Album #84: Tamikrest – Tamotaït

  • Released: 2020
  • Origin: Kidal, Mali
  • Label: Glitterbeat
  • Best Track: Anha Achal Wad Namda

I’m rather pleased that less than a quarter of the way through my project, I’ve now covered at least one album from all six inhabited continents. It’s happened pretty naturally as well – alright, I sought out Los Suziox from Colombia because I wanted to hear some South American punk, but I found myself reviewing an Argentine band yesterday, and that was just something I stumbled upon.

Malian group Tamikrest contributes the final piece of the continental jigsaw, but again I’m not just giving them a token listen because they’re from Africa. I heard the opening track ‘Awnafin’ a few weeks ago and thought it sounded interesting enough to bookmark the new album, which came out in late March.

I’m a total philistine on world music, but I like how meditative and focused a lot of North African and Arabic music is. In a funny way it can be likened to noise rock and krautrock in that it’s often about intensity and repeating the same loops of music until their audible effects change. I watched a documentary recently that noted that while religious music in the West is very reliant on melody and powerful, exultant vocals, the focus in Africa and Asia is more on rhythm and atmosphere. It almost seems like a more introverted form of worship and it’s one I can get along with better, frankly. Saying that, I don’t know whether there’s any religious element to Tamikrest’s music, although the members are of the Tuareg people, who are closely linked to Islam, so it seems not unlikely.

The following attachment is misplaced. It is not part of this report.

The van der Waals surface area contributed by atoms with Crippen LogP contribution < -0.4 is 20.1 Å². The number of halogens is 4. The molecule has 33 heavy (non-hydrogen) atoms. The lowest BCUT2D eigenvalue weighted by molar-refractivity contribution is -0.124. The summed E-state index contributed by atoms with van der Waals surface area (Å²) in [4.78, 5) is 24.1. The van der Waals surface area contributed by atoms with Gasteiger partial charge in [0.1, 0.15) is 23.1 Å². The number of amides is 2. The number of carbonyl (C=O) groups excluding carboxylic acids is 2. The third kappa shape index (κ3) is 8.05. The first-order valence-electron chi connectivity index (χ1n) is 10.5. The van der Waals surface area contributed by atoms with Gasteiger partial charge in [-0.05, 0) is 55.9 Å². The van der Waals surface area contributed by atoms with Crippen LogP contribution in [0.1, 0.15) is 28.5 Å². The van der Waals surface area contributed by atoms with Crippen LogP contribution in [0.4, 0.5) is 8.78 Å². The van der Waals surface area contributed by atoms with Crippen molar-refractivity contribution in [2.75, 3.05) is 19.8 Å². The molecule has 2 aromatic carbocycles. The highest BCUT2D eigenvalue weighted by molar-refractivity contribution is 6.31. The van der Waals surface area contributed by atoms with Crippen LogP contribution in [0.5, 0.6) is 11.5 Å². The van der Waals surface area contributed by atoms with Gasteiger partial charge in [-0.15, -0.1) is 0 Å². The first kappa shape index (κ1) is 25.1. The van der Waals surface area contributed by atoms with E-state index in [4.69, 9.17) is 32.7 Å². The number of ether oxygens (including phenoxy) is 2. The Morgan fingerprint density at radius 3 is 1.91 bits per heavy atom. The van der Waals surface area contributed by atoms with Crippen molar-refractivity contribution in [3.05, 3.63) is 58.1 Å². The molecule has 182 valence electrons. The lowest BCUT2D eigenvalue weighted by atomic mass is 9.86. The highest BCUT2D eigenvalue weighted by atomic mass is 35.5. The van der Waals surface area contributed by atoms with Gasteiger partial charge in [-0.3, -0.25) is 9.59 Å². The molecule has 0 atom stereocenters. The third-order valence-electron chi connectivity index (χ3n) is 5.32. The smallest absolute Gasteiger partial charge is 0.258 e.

Sung in the North African language of Tamasheq, I won’t pretend to know what the songs on their sixth album Tamotaït are about. I can only comment on how I find them, and I hear an enlightening mix of traditional African guitars and percussion (I’ve just learned what a djembe is), interspersed with the psychedic and proggy influences of the likes of Jimi Hendrix and Pink Floyd.

I really like the last two tracks in particular. The noisy crescendo of ‘Anha Achal Wad Namda’ is a joy, as are the wonderfully mesmerising chimes of ‘Tabsit’. No idea what sort of instrument it is – some variant of a xylophone, maybe?

To conclude, I don’t know what I’m talking about here, but as they say, you don’t have to be a chef to know if food’s good or bad. And I don’t have to be a musician to know this is good.

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